Time Travel at the Armagh Museum

A good friend recently put me in touch with Sean Barden, at the Armagh County Museum when I expressed an interest in writing some short stories set in the past and based on actual events in history. We discussed how objects from the past had their own stories, and I was invited to come down to the museum to see the temporary exhibit they have at the moment entitled Telling People’s Stories for 80 Years.

“You might remember Humpy the camel from Lenox’s,” he said.

“Oh my God, you have Humpy the camel!” I clapped my hands with delight.

Apparently, I wasn’t the only one who had reacted like that.

Photograph courtesy of the Armagh County Museum

Every Armagh child who ever went into Lennox’s Department Store knew Humpy. He was one of those coin-operated rides that made children beg their parents for the money to take a ride that lasted a fraction of the time it took to procure the funding – a lesson for life indeed!

I loved how Humpy looked – he wasn’t humpy by nature – his face molded and painted in a friendly smile, his legs in a perpetual gallop. And he hadn’t changed one bit when I spotted him in The Armagh County Museum. In fact, it was all I could do to stop myself from patting his nose, now worn bare of paint from years of people doing the same. Since I had my museum manners on, I quashed the urge to throw my arms around his neck and whisper, “Take me away!”

The museum has 3 temporary exhibit areas and at the moment all three are being used. We took a walk through the exhibit, Eye in the Sky – a display of aerial photographs from a time long before we could send a drone up for such snaps. It’s fascinating to see familiar landscapes from that angle and era. I could happily spend more time browsing these – oh, but when would we have another rainy afternoon here in Armagh to do such things?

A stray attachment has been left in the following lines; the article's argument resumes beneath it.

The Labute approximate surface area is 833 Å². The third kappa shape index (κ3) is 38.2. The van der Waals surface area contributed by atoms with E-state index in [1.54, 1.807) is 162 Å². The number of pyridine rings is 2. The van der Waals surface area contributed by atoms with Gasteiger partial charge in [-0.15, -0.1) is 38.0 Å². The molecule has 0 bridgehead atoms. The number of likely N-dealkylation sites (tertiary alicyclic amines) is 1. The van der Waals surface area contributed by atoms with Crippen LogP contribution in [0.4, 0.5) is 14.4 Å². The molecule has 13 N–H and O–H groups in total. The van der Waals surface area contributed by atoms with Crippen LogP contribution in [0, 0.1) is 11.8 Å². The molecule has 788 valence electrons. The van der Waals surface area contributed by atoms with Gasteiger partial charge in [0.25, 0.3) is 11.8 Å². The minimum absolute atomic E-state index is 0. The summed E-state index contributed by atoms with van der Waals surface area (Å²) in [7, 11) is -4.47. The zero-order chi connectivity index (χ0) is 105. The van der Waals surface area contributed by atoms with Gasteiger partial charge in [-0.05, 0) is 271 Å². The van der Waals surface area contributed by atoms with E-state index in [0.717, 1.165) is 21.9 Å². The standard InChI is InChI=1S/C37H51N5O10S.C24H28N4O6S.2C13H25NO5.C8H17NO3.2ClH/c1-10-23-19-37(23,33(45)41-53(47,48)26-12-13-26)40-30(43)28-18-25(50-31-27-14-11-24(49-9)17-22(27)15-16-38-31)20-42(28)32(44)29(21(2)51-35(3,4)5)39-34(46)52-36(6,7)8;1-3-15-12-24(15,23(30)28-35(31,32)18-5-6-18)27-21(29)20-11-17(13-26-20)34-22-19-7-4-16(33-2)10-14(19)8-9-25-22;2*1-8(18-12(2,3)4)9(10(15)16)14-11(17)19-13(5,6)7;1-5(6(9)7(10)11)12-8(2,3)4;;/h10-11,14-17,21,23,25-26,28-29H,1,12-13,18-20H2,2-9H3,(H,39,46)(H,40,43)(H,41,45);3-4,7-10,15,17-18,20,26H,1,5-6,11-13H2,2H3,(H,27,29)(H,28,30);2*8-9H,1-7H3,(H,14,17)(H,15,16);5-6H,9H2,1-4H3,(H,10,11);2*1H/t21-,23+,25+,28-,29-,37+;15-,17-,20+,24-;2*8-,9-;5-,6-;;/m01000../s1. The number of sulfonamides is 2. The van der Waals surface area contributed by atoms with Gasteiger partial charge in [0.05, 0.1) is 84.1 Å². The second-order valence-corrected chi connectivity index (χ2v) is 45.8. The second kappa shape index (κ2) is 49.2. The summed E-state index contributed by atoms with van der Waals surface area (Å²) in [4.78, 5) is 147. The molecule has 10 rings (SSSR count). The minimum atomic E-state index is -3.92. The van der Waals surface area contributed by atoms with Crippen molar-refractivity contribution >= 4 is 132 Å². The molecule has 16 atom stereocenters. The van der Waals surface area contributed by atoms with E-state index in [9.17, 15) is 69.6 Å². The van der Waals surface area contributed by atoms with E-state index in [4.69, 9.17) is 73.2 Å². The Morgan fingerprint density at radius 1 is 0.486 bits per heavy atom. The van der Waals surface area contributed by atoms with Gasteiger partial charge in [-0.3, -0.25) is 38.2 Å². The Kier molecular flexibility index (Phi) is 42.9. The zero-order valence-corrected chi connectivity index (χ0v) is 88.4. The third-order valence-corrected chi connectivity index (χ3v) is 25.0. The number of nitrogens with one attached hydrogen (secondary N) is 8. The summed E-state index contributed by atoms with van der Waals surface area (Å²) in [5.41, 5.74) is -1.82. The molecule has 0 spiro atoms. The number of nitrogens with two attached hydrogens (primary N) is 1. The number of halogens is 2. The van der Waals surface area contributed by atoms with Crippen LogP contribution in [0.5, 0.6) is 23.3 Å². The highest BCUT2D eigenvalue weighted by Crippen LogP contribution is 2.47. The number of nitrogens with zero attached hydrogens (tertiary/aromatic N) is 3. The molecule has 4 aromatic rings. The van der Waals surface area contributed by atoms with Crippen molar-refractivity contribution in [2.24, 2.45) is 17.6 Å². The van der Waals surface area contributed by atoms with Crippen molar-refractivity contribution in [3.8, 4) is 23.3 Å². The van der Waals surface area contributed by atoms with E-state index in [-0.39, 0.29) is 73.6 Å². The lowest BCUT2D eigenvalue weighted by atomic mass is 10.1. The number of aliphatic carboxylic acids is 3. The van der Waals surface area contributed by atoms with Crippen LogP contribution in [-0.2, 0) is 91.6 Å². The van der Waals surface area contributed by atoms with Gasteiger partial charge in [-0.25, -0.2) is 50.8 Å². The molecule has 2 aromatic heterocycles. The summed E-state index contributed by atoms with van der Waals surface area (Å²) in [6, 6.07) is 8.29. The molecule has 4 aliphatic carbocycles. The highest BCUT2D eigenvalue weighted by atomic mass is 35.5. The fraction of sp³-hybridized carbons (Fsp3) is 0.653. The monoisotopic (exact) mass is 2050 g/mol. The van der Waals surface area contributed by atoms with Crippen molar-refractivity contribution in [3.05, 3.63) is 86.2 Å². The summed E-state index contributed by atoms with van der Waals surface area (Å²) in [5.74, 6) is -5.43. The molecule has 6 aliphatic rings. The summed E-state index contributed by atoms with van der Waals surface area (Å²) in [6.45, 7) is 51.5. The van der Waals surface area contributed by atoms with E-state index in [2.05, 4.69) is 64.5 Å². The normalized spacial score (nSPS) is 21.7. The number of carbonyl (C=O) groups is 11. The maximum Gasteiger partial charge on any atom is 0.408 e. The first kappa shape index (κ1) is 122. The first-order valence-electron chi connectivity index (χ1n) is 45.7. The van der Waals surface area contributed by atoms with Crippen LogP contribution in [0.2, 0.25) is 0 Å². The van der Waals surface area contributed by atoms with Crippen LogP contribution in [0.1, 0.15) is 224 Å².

Humpy is one of forty objects as the signage at the museum explains…

“Armagh County Museum – Telling people’s stories for 80 years.

Armagh Natural History & Philosophical Society moved their museum into this building in 1856. However it would be another 60 years before the county museum was born.

When Armagh County Council took over the premises in 1930 and Council Secretary T.E. Reid was influential in getting local historian T.G.F. Paterson appointed as Honorary Curator. Paterson spent the next seven years building up a collection relevant to the history of the area and disposing of many of the Philosophical Society’s more unusual ‘curiosities’.

Armagh County Museum officially opened on 28 April 1937 and was the first dedicated county museum in Ireland.

To mark its 80th year we have chosen a selection of objects from the collection that tell the stories of people who have lived, worked and been associated with the Orchard County over the past 9,000 years.”

A helpful booklet is provided that tells a little about what is known about each object (numbered for easy referencing) and I invite you to fill in the rest with your imagination.

Photograph courtesy of the Armagh County Museum

Take item number 6, for example. A human skull and reconstructed head. Who was that man?

We can see the hole in his skull, so no medals for guessing how he died.We are told that it was between 1000 and 1300AD and that he was aged between 25 and 35. The skull was found without a body during a dig in Market Street, which would suggest that he was decapitated.

Did his head roll into a ditch? Was a loved one left to wonder where that person (or even worse just the head) was until the end of their days? Was he a bad person? Had he deserved this end? Or is this the heartbreaking story of a man viciously wronged? Does his ghost still walk Market Street?

Beside the skull is a reconstructed model of what that man might have looked like. He was handsome and young.